Point is, start learning Croatian now if you intend to stay here long term.
Croatian is not a one-country language. Some version of Serbo-Croatian is spoken in 6 countries: Croatia, Serbia, Bosnia and Herzegovina, Montenegro, Slovenia, and Kosovo. That is the same number of countries that speak German, to put it in perspective.
Of course, there is nuance and heavy dialect that shape the language into something unique depending on the city, region, and country, but there is a common language thread that runs through the Balkans. [Read: The 3 Croatian dialects: Što, Kaj and Ča]
If you travel to any of these countries and understand some Croatian, you will have an easier time getting around, exploring, eating, and drinking than someone who doesn’t know any of the language at all.
If you aren’t already learning the language, start immediately. Find a class, get a tutor, download an app, quit making excuses. Figure out how you learn best and apply it to learning this language. If you go with a tutor, don’t be afraid to tell them what you need to achieve the greatest success. We all learn differently.
Next, start speaking. If you wait until you’re perfect, you’ll never progress. You’ve got to make mistakes, develop a reflex and feel the words in your mouth to improve.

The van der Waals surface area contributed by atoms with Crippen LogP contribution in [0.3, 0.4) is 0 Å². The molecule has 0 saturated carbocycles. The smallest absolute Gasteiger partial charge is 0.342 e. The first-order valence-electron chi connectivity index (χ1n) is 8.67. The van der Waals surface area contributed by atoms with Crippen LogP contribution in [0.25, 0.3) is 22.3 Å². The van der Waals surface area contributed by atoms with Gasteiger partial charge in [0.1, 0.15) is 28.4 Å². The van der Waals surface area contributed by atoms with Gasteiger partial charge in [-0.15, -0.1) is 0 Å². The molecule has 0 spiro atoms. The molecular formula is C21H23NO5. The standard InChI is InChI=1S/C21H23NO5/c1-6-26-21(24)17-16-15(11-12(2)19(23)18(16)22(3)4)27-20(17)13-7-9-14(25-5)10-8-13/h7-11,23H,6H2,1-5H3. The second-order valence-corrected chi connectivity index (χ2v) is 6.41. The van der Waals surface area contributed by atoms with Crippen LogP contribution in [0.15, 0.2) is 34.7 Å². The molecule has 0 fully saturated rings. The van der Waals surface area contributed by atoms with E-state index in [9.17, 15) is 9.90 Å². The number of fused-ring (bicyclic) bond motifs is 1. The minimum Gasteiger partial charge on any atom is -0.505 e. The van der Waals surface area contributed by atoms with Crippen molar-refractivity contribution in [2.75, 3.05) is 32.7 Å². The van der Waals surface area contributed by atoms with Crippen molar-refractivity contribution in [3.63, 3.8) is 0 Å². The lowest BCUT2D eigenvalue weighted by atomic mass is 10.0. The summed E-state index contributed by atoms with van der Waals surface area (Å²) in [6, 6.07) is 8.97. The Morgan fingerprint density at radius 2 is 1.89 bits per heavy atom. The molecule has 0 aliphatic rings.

Finally, be patient. Gaining understanding and fluency will not happen overnight. If your native language isn’t Slavic, the road will be bumpy. Don’t let it discourage you. The hardest challenges always have the biggest payoff.
Are you already learning Croatian? How are you learning it? What has been your biggest challenge? What has helped you the most?
View other learning Croatian posts
- 5 more (happy) reasons to learn Croatian
- A local’s guide to buying food at Croatia’s farmer’s market
- All the ways to say “Hi” and “Bye“ in Croatian
- Croatian phrases and words you might encounter when immigrating to Croatia
- How to learn Croatian by changing how you speak English
- How to tell time (in Zagreb, Split, Istria, and Dubrovnik)
- Learn Croatian: Types of Roads
- Online courses for learning the Croatian language in 2021 (both free and paid)
- The 3 Croatian dialects: Što, Kaj, and Ča
- Weekly Croatian Lessons
Please note: All information provided by Expat in Croatia is only for the purposes of guidance. It does not constitute legal advice in any form. For legal advice, you must consult with a licensed Croatian lawyer. We can recommend one if you contact us.